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CdM doubles teams tripped up in semifinals

TENNIS: Hogan and Matsuoka, as well as Kaiden and Polizois, battle but can’t advance to title match at CIF Individuals.

December 12, 2007|By Matt Szabo

SEAL BEACH — Just as they did when the CIF Southern Section Individuals doubles championships began, two Corona del Mar High doubles teams began their day Tuesday on Courts 10 and 11 at the Seal Beach Tennis Center.

It was on these side-by-side courts that the teams of Melissa Matsuoka and Hailey Hogan, as well as Danielle Kaiden and Paige Polizois, began Round-of-16 play with a pair of easy wins on Nov. 29.

After 12 days and two rain postponements, another win Tuesday morning would mean a trip to the final. But neither team could do it, as both saw their journey end in the semifinals.

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Molly Aloia and Haley Dixon of Great Oak (Temecula) defeated No. 2-seeded Matsuoka and Hogan, 6-1, 4-6, 6-2. No. 1 seeded Brynn Boren and Kristina Smith of Dana Hills bested Kaiden and Polizois, 6-4, 6-0.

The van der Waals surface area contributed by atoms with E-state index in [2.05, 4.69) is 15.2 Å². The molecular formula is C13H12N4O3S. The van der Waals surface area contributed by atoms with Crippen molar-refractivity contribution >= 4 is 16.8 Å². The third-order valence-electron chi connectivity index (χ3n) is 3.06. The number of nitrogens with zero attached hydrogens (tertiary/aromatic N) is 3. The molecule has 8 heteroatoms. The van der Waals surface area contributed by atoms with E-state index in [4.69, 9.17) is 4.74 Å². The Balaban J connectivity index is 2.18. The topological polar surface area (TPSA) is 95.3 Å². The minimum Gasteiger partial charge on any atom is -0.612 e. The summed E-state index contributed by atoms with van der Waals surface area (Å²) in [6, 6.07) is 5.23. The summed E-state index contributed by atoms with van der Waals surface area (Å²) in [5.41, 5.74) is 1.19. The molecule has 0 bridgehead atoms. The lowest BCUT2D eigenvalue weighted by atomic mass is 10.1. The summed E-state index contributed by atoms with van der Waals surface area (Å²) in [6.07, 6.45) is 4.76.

Neither of the two doubles teams appeared overly crushed after their matches. They posed for pictures with teammate Karen Ishii and laughed.

CdM Coach Brian Ricker, who knew both of the semifinals would be tough matches, said he was proud of their effort.

“By the time you get here, all the teams are good,” Ricker said. “They’re not only good tennis players but they’re good doubles players.”

Hogan and Matsuoka pushed Aloia and Dixon after losing the first set, 6-1. Both Aloia, a senior, and Dixon, a sophomore, kept blasting winner after winner in that first set. They played like they had during the regular season, when neither player lost a singles set all season for Great Oak, the Southwestern League champion.

“They came out on fire,” Matsuoka said.

The Pacific Coast League doubles champions also went down, 2-0, in the second set, but won four games in a row, with Hogan pounding ground strokes and Matsuoka making volley winners at the net. Up, 5-4, Hogan held serve in a deuce game to even the score at a set apiece.

“In the second set, I think we hit more at their feet and they were missing a little more,” Hogan said. “Even in the third set, we had our chances.”

After a blazing backhand winner from Matsuoka, the CdM duo had Dixon at 0-30 on her own serve to begin the third set. But Dixon — who had been getting more and more frustrated as the match went on — held.

“If we could have broke there, that could have demoralized that team,” Ricker said. “That could have been the end, because she was so up and down mentally.”

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